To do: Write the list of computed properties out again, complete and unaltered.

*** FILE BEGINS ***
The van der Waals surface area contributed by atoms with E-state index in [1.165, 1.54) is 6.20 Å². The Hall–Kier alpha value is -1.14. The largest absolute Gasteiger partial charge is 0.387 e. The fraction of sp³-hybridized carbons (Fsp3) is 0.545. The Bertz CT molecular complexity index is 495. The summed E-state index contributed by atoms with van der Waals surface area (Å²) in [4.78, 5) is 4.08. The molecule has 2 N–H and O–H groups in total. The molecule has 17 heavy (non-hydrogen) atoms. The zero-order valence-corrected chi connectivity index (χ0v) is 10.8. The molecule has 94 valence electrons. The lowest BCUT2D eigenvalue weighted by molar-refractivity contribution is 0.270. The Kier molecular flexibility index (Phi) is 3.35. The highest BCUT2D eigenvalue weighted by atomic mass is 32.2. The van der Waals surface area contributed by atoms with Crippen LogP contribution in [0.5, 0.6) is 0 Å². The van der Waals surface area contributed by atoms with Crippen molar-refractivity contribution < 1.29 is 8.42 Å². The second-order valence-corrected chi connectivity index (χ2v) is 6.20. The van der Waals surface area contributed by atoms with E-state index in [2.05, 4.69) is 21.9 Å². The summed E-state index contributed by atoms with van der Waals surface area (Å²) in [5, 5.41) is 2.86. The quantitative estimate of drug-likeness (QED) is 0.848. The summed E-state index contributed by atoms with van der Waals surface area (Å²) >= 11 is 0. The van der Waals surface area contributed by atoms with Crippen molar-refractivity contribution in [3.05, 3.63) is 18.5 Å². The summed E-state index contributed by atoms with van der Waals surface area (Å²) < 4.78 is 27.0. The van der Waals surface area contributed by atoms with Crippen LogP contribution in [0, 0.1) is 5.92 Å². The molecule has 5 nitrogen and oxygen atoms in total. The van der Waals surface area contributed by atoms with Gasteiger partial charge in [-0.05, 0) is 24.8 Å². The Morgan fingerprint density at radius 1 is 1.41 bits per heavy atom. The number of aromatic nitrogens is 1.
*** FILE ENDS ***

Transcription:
The van der Waals surface area contributed by atoms with E-state index in [1.165, 1.54) is 6.20 Å². The Hall–Kier alpha value is -1.14. The largest absolute Gasteiger partial charge is 0.387 e. The fraction of sp³-hybridized carbons (Fsp3) is 0.545. The Bertz CT molecular complexity index is 495. The summed E-state index contributed by atoms with van der Waals surface area (Å²) in [4.78, 5) is 4.08. The molecule has 2 N–H and O–H groups in total. The molecule has 17 heavy (non-hydrogen) atoms. The zero-order valence-corrected chi connectivity index (χ0v) is 10.8. The molecule has 94 valence electrons. The lowest BCUT2D eigenvalue weighted by molar-refractivity contribution is 0.270. The Kier molecular flexibility index (Phi) is 3.35. The highest BCUT2D eigenvalue weighted by atomic mass is 32.2. The van der Waals surface area contributed by atoms with Crippen LogP contribution in [0.5, 0.6) is 0 Å². The van der Waals surface area contributed by atoms with Crippen molar-refractivity contribution < 1.29 is 8.42 Å². The second-order valence-corrected chi connectivity index (χ2v) is 6.20. The van der Waals surface area contributed by atoms with E-state index in [2.05, 4.69) is 21.9 Å². The summed E-state index contributed by atoms with van der Waals surface area (Å²) in [5, 5.41) is 2.86. The quantitative estimate of drug-likeness (QED) is 0.848. The summed E-state index contributed by atoms with van der Waals surface area (Å²) >= 11 is 0. The van der Waals surface area contributed by atoms with Crippen molar-refractivity contribution in [3.05, 3.63) is 18.5 Å². The summed E-state index contributed by atoms with van der Waals surface area (Å²) < 4.78 is 27.0. The van der Waals surface area contributed by atoms with Crippen LogP contribution in [0, 0.1) is 5.92 Å². The molecule has 5 nitrogen and oxygen atoms in total. The van der Waals surface area contributed by atoms with Gasteiger partial charge in [-0.05, 0) is 24.8 Å². The Morgan fingerprint density at radius 1 is 1.41 bits per heavy atom. The number of aromatic nitrogens is 1.